Oukham and I corresponded for a while after he got home and he told me how he had put things right with his dad. Then we lost touch. Sadly, the Provisional Government was short-lived. The communists took control in 1975, and Chantharasy and his family were forced to flee, finally making a new life in Australia. His life was probably saved by a warning from some of the young people whose lives he had touched.

I was glad to read of Clinton’s pledge to help cleanse the country of the massive and deadly residue of our military intervention. The Lao people are among the gentlest and most gracious on earth. They deserve a future of peace and safety. 

Monday, July 2, 2012

The promise of new life

Last month Susan and I became grandparents for the first time and Susan's uncle celebrated his 100th birthday. The wonder of new birth and celebration of a life lived over a century.

The van Dykes arrived in New Amsterdam in 1652. They helped found five Dutch towns and were part of the birth of this nation. John Richardson van Dyke (Uncle Rich) has seen two world wars, the rise and fall of fascism and communism, the invention of television and the jet engine. He worked at IBM and RCA at the start of the computer age. His energy and zest for life continue to astound the family. He has friends of many generations. 

Watching our son hold Lucy Hyde Corcoran, his newborn daughter, I imagined the million of bits of information being processed inside her tiny head as she gazed at him or surveyed the world around her while resting on his shoulder. What new wonders will she see in her lifetime?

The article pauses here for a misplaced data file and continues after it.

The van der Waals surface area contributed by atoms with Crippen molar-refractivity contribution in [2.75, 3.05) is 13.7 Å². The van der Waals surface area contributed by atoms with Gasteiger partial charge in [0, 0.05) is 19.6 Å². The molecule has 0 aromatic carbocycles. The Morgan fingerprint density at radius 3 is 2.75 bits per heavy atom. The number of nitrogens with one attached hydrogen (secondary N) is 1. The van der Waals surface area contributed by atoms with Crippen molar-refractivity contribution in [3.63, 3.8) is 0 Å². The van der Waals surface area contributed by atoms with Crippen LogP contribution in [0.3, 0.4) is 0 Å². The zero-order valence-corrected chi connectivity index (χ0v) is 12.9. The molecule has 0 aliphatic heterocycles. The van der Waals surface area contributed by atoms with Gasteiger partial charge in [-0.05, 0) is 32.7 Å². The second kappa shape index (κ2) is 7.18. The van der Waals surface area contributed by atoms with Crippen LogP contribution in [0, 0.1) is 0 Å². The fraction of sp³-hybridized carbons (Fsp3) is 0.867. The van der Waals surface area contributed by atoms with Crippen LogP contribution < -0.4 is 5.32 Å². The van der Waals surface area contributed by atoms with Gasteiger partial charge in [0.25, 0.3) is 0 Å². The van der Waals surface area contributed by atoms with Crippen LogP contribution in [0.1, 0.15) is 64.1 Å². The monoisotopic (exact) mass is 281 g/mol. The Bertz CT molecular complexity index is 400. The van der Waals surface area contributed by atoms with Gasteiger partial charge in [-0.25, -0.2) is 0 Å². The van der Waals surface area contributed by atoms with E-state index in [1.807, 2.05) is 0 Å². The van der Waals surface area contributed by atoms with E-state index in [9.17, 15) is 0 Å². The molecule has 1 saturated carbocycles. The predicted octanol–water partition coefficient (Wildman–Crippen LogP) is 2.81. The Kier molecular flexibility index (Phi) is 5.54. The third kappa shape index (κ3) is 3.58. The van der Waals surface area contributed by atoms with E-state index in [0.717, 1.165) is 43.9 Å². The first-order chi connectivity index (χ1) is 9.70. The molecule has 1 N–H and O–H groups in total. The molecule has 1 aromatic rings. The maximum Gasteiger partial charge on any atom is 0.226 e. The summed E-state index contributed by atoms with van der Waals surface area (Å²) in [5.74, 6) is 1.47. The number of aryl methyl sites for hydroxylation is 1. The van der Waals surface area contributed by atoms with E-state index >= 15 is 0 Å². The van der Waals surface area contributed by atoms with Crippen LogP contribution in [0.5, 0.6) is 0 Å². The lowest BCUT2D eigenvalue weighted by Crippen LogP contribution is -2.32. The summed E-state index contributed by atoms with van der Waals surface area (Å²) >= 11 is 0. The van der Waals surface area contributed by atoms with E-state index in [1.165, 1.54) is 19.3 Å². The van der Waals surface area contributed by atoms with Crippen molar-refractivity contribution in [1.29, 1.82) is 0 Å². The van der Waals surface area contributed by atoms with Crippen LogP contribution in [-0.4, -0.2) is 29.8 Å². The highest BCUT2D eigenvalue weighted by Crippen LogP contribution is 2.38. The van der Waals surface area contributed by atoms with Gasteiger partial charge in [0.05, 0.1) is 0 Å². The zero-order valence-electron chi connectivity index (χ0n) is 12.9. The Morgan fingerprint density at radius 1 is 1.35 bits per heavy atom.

Lucy inherits the genes of entrepreneurs, artists, writers, explorers, great homemakers, craftsmen, and fighters for social justice. What path will she follow? Where will she find her passion?

How will she and her generation face the challenges of this century? It will be a world very different from that of her great-great-uncle and she will likely see even greater changes.   

Toward the end of his life, my father-in-law, the playwright Alan Thornhill, became a close friend of Malcolm Muggeridge, the well-known British journalist and broadcaster. The notoriously cynical Muggeridge had experienced a surprising spiritual awakening in his later years, even joining the Roman Catholic Church. Yet he remained deeply skeptical and pessimistic about society as a whole. In his marvelous book, Best of Friends, Alan describes Malcolm with a grandson laughing and playing on his knee while he proclaimed doom and gloom for every aspect of our civilization: "At last I could not refrain from asking, 'What about Matthew in all this?' Tears came into the old man's eyes. Quietly he said, 'Matthew will be all right.' It was not wishful thinking or grandfatherly affection. It was his profound belief in and reverence for the wonder and sanctity of human life. He might despair of our society but he was utterly certain of God's care and love for every individual…"

Likewise, I believe that Lucy and her generation will be all right. Call me an incurable optimist but I believe in the unbreakable power of the human spirit. Hope triumphs over fear. Love vanquishes hate. And, as Alan Thornhill was fond of saying, evil ultimately over-reaches itself. Despite injustice, cruelty, and corruption, good continues to surprise and overcomes in the end.

Welcome to this world, Lucy.